of marketing when the financial people
took over the marketing programs
collapsed their interest was in the
numbers not the brand’s the irony is
that the numbers went south along with
the brand’s it’s hard to find that
single move if you are hanging around
headquarters and not involved in the
process 97 the law of singularity 17 the
law of unpredictability unless you write
your competitors plans you can’t predict
the future
98 implicit in most marketing plans is
an assumption about the future yet
marketing plans based on what will
happen in the future are usually wrong
with hundreds of computers in an army of
meteorologists no one can predict the
weather three days in advance so how do
you expect to predict your market three
years in advance IBM developed a massive
marketing plan to hook up all pcs to its
mainframes the company called it office
vision yet the plan is dead in the water
thanks to developments at Sun Mike
systems Microsoft and other companies
you might say that office vision foresaw
everything but the competition failure
to forecast competitive reaction is a
major reason for marketing failures when
Pickett was asked which Confederate
leader was responsible for the defeat at
Gettysburg he replied I’ve always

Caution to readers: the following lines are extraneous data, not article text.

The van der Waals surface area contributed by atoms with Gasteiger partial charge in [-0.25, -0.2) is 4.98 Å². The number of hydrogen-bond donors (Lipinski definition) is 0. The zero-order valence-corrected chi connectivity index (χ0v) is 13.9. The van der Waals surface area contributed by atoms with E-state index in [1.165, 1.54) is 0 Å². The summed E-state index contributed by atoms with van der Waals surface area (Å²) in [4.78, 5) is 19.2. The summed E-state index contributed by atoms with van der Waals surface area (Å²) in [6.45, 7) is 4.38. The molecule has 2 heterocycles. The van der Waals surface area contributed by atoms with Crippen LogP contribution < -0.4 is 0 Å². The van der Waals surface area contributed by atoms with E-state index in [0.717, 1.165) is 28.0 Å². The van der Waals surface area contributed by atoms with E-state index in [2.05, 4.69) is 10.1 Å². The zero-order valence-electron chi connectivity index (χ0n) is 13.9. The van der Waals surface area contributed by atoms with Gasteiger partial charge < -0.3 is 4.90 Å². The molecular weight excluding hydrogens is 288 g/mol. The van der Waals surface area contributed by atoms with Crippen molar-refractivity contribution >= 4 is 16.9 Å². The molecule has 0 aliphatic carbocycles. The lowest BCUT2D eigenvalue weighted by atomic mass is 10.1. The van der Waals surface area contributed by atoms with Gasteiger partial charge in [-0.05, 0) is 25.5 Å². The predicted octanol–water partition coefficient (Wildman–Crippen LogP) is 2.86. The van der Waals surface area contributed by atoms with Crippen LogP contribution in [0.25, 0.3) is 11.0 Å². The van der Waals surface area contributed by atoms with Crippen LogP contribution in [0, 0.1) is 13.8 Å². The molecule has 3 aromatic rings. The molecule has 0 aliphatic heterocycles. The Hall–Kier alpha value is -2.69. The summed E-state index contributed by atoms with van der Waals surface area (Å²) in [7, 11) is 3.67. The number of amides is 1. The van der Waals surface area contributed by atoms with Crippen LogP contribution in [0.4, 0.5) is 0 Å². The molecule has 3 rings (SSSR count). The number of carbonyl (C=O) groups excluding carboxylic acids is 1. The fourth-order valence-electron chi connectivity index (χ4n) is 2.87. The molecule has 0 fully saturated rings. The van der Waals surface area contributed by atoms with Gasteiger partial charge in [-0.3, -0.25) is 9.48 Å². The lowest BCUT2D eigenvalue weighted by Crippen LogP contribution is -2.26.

thought the Yankees had something to do
with it
yet there are those who would say that
America’s big problem is the lack of the
long view that American management is
too short term in its thinking won’t
eliminating long-term plans make things
even worse on the surface those concerns
are real but it’s important to
understand what is meant by long term
versus short term most of corporate
America’s problems are not related to
short term marketing thinking the
problem is short term financial thinking
most companies live from quarterly
report to quarterly report that’s a
recipe for problems companies 99 that
live by the numbers die by the numbers
Harold geneen of ITT fame is one man in
recent times who best exemplifies this
approach he would wheel and deal and
beat up his managers for ever-increasing
Janine’s efforts resulted in a house of
cards that eventually fell apart today
ITT is a shell of what it once was good
accounting bad marketing General Motors
was doing fine until the financial folks
took over and put the focus on the
numbers instead of the brand’s they
allowed Alfred P Sloan splen of
differentiated brands to fall apart
every division head in order to make
their short-term numbers started to
chase the middle of the market good